Globe and Mail by Lisa Philipps 9 April 2015

Lisa Philipps is a professor at York University’s Osgoode Hall Law School.

As the 2015 government budget season rolls out across the country, what should Canadians really be watching for? So far the bottom line is hogging too much of the attention.

The hype about balanced budgets is understandable given the enormous political capital at stake. Finance Minister Joe Oliver made this perfectly clear on Wednesday when he confirmed the government will introduce legislation. What’s less clear is why we care so much about the bottom line above all else. Achieving a surplus has moved beyond a sensible policy goal to a kind of fetish. Here are five reasons why we should worry less about the bottom line in any particular year, and more about the tax and spending decisions made to get there.

1. It’s only a projection. A budget is a plan for the next 12 months, based on predictions about employment levels, interest rates, corporate profits, and other notoriously unpredictable numbers such as commodity prices. A modest surplus or deficit in the budget can easily reverse itself over the course of a year.

2. Cyclical balance is a responsible goal; annual balance not so much. The 2008 global financial crisis reminded us of the need for governments to offset downturns in the private economy. Almost overnight, an allergy to deficits was replaced with urgent calls for stimulus spending to boost employment and demand, to stop the downward spiral. The Conservative minority government of the day at first resisted, then relented after almost losing power to a coalition of opposition parties. Its deficit spending was later endorsed by voters who gave the government a majority in 2011. Five years on, we seem to have forgotten this lesson – that it’s right and good for governments to step up when times are tough.

3. Policy makers must be nimble in today’s global economy. No matter how well we manage our affairs, Canada is not an island. Continual adjustment to external shocks is an accepted fact of monetary policy, with the Bank of Canada executing mid-course changes as needed. Yet we deny fiscal policy makers the same leeway. Equating a deficit with political failure, regardless of changing circumstances, acts as a deterrent for elected leaders to react quickly to emerging crises.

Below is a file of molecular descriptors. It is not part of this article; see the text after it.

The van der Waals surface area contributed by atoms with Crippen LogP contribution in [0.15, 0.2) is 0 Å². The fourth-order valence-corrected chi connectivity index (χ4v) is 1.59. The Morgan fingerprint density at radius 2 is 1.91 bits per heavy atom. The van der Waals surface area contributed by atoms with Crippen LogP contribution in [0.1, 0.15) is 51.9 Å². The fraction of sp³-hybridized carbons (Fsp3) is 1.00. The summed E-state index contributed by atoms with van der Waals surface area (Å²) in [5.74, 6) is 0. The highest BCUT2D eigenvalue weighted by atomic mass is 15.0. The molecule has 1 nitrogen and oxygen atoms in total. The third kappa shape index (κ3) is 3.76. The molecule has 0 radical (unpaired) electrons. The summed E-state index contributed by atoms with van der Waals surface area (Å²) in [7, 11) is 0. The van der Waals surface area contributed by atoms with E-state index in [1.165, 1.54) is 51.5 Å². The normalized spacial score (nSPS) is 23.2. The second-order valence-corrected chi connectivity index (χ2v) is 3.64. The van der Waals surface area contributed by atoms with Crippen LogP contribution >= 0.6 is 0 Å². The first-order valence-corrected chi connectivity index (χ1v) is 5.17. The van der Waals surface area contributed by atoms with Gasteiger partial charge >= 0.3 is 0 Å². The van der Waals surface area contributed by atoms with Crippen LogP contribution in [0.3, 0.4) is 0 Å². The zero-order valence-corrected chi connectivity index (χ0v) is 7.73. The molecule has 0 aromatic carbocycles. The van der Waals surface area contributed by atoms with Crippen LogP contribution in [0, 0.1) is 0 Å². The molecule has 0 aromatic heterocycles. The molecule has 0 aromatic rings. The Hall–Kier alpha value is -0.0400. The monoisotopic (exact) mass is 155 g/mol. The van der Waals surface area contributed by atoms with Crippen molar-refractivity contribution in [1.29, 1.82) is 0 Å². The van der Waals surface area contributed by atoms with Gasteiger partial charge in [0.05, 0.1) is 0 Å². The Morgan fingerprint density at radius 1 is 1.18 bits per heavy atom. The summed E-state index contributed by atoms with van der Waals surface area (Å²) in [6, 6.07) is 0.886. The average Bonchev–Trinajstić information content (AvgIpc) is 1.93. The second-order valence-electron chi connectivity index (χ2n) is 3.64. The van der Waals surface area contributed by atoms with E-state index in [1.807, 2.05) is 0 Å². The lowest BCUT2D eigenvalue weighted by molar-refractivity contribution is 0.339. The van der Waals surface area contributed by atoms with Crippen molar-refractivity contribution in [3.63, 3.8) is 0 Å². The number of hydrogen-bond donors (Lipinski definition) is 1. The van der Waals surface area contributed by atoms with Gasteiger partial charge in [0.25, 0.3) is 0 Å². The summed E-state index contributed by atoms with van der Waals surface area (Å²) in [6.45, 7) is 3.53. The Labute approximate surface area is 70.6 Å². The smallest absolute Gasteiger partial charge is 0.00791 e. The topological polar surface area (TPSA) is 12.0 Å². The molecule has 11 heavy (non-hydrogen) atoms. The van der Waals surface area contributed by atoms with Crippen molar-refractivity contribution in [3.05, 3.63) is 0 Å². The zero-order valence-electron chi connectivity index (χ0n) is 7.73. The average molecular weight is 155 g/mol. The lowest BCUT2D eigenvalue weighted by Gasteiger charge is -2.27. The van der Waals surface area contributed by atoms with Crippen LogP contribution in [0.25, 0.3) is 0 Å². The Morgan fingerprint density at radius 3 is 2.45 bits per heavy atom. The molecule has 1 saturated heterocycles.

4. Honesty and transparency suffer. If balancing an annual budget is a precondition to be re-elected, we can be sure the government in power will make it look balanced. The IMF has criticized rigid fiscal responsibility laws for just this reason – they create incentives to game the books, rather than addressing budget challenges forthrightly.

5. It distracts from more important stuff. Whether a budget is in the black or red matters less than how it got that way. Is the government making wise revenue and spending choices for today and for the longer term? Or are decisions driven by short term thinking, designed mainly to create the appearance of budget balance? And if taxes or expenditures are being adjusted, have the costs and benefits been spread around in the fairest and most productive way possible?

Expect to hear more on this topic over the coming months as Ottawa unveils the details of its proposed law. Several provinces as well as other countries have tried balanced budget laws. Studies have found reason to doubt their value, citing the five concerns above, among others. Much depends on crafting a law that is flexible enough to handle both moderate downturns and more severe recessions, promotes transparency, and allows for borrowing to fund longer term investments, over and above an obsession with the annual bottom line. Handcuffing fiscal policy makers of the future with simplistic legislation would do more harm than good.